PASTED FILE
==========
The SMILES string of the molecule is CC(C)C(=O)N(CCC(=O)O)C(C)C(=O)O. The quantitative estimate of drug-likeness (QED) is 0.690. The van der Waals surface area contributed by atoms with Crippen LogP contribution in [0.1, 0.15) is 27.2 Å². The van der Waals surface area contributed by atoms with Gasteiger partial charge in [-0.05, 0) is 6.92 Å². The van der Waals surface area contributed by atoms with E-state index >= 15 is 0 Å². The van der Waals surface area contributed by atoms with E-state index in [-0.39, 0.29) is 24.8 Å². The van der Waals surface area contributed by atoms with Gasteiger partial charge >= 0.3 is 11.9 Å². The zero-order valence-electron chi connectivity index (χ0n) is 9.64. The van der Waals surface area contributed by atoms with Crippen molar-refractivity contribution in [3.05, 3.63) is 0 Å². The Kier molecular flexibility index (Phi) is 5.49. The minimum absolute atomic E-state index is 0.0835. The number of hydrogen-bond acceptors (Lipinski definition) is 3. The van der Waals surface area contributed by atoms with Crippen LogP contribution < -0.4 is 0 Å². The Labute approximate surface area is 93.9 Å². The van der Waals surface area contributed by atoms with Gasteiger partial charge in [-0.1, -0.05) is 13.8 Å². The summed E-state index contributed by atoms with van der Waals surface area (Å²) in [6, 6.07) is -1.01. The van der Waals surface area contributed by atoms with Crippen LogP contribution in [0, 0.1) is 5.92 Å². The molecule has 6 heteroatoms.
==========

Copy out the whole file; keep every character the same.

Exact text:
The SMILES string of the molecule is CC(C)C(=O)N(CCC(=O)O)C(C)C(=O)O. The quantitative estimate of drug-likeness (QED) is 0.690. The van der Waals surface area contributed by atoms with Crippen LogP contribution in [0.1, 0.15) is 27.2 Å². The van der Waals surface area contributed by atoms with Gasteiger partial charge in [-0.05, 0) is 6.92 Å². The van der Waals surface area contributed by atoms with E-state index >= 15 is 0 Å². The van der Waals surface area contributed by atoms with E-state index in [-0.39, 0.29) is 24.8 Å². The van der Waals surface area contributed by atoms with Gasteiger partial charge >= 0.3 is 11.9 Å². The zero-order valence-electron chi connectivity index (χ0n) is 9.64. The van der Waals surface area contributed by atoms with Crippen molar-refractivity contribution in [3.05, 3.63) is 0 Å². The Kier molecular flexibility index (Phi) is 5.49. The minimum absolute atomic E-state index is 0.0835. The number of hydrogen-bond acceptors (Lipinski definition) is 3. The van der Waals surface area contributed by atoms with Crippen LogP contribution < -0.4 is 0 Å². The Labute approximate surface area is 93.9 Å². The van der Waals surface area contributed by atoms with Gasteiger partial charge in [-0.1, -0.05) is 13.8 Å². The summed E-state index contributed by atoms with van der Waals surface area (Å²) in [6, 6.07) is -1.01. The van der Waals surface area contributed by atoms with Crippen LogP contribution in [0, 0.1) is 5.92 Å². The molecule has 6 heteroatoms.